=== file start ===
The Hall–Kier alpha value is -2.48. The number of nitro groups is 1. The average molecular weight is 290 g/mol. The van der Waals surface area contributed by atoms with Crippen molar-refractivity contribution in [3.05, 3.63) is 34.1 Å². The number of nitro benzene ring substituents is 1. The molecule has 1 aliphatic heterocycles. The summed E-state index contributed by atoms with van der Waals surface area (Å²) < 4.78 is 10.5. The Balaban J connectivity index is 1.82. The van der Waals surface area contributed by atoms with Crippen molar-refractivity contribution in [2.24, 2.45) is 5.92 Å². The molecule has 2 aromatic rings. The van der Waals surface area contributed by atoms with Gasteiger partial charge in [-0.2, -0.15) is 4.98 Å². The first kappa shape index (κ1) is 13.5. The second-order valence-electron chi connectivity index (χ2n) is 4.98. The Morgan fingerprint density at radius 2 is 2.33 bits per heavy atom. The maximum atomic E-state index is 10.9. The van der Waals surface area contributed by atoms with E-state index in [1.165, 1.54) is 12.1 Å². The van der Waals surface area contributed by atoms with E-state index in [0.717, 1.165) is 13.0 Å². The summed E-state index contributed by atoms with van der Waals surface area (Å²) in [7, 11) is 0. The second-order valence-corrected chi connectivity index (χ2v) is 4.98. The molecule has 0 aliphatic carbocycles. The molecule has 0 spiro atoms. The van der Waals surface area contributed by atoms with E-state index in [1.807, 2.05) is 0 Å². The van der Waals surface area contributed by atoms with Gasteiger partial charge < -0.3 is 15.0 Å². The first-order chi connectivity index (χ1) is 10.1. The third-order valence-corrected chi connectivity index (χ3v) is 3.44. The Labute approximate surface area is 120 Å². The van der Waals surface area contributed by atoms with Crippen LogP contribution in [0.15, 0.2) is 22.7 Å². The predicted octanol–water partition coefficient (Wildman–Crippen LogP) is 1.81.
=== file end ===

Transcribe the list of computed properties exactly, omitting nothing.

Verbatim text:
The Hall–Kier alpha value is -2.48. The number of nitro groups is 1. The average molecular weight is 290 g/mol. The van der Waals surface area contributed by atoms with Crippen molar-refractivity contribution in [3.05, 3.63) is 34.1 Å². The number of nitro benzene ring substituents is 1. The molecule has 1 aliphatic heterocycles. The summed E-state index contributed by atoms with van der Waals surface area (Å²) < 4.78 is 10.5. The Balaban J connectivity index is 1.82. The van der Waals surface area contributed by atoms with Crippen molar-refractivity contribution in [2.24, 2.45) is 5.92 Å². The molecule has 2 aromatic rings. The van der Waals surface area contributed by atoms with Gasteiger partial charge in [-0.2, -0.15) is 4.98 Å². The first kappa shape index (κ1) is 13.5. The second-order valence-electron chi connectivity index (χ2n) is 4.98. The Morgan fingerprint density at radius 2 is 2.33 bits per heavy atom. The maximum atomic E-state index is 10.9. The van der Waals surface area contributed by atoms with E-state index in [1.165, 1.54) is 12.1 Å². The van der Waals surface area contributed by atoms with E-state index in [0.717, 1.165) is 13.0 Å². The summed E-state index contributed by atoms with van der Waals surface area (Å²) in [7, 11) is 0. The second-order valence-corrected chi connectivity index (χ2v) is 4.98. The molecule has 0 aliphatic carbocycles. The molecule has 0 spiro atoms. The van der Waals surface area contributed by atoms with E-state index in [1.807, 2.05) is 0 Å². The van der Waals surface area contributed by atoms with Gasteiger partial charge < -0.3 is 15.0 Å². The first-order chi connectivity index (χ1) is 10.1. The third-order valence-corrected chi connectivity index (χ3v) is 3.44. The Labute approximate surface area is 120 Å². The van der Waals surface area contributed by atoms with Crippen LogP contribution in [0.15, 0.2) is 22.7 Å². The predicted octanol–water partition coefficient (Wildman–Crippen LogP) is 1.81.